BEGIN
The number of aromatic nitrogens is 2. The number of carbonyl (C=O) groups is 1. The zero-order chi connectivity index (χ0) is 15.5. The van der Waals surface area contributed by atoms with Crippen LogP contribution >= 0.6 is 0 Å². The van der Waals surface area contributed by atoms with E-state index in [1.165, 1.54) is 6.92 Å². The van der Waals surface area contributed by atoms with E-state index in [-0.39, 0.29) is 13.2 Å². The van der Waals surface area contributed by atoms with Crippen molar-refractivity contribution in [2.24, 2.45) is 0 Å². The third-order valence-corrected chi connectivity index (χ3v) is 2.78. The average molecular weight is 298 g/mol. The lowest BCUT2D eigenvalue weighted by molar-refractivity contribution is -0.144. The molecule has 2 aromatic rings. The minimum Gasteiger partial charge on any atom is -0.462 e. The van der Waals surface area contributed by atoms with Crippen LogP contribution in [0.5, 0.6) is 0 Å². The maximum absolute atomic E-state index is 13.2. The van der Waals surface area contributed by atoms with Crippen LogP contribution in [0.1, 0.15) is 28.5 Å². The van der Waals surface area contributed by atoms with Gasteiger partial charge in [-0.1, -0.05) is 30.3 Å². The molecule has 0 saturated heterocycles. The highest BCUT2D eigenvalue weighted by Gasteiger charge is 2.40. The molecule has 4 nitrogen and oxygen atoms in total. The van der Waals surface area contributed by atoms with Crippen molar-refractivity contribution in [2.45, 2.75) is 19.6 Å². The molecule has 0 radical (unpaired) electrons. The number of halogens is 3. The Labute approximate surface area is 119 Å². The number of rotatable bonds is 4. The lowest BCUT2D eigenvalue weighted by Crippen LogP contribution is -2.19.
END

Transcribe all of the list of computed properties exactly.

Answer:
The number of aromatic nitrogens is 2. The number of carbonyl (C=O) groups is 1. The zero-order chi connectivity index (χ0) is 15.5. The van der Waals surface area contributed by atoms with Crippen LogP contribution >= 0.6 is 0 Å². The van der Waals surface area contributed by atoms with E-state index in [1.165, 1.54) is 6.92 Å². The van der Waals surface area contributed by atoms with E-state index in [-0.39, 0.29) is 13.2 Å². The van der Waals surface area contributed by atoms with Crippen molar-refractivity contribution in [2.24, 2.45) is 0 Å². The third-order valence-corrected chi connectivity index (χ3v) is 2.78. The average molecular weight is 298 g/mol. The lowest BCUT2D eigenvalue weighted by molar-refractivity contribution is -0.144. The molecule has 2 aromatic rings. The minimum Gasteiger partial charge on any atom is -0.462 e. The van der Waals surface area contributed by atoms with Crippen LogP contribution in [0.5, 0.6) is 0 Å². The maximum absolute atomic E-state index is 13.2. The van der Waals surface area contributed by atoms with Crippen LogP contribution in [0.1, 0.15) is 28.5 Å². The van der Waals surface area contributed by atoms with Gasteiger partial charge in [-0.1, -0.05) is 30.3 Å². The molecule has 0 saturated heterocycles. The highest BCUT2D eigenvalue weighted by Gasteiger charge is 2.40. The molecule has 4 nitrogen and oxygen atoms in total. The van der Waals surface area contributed by atoms with Crippen molar-refractivity contribution in [2.45, 2.75) is 19.6 Å². The molecule has 0 radical (unpaired) electrons. The number of halogens is 3. The Labute approximate surface area is 119 Å². The number of rotatable bonds is 4. The lowest BCUT2D eigenvalue weighted by Crippen LogP contribution is -2.19.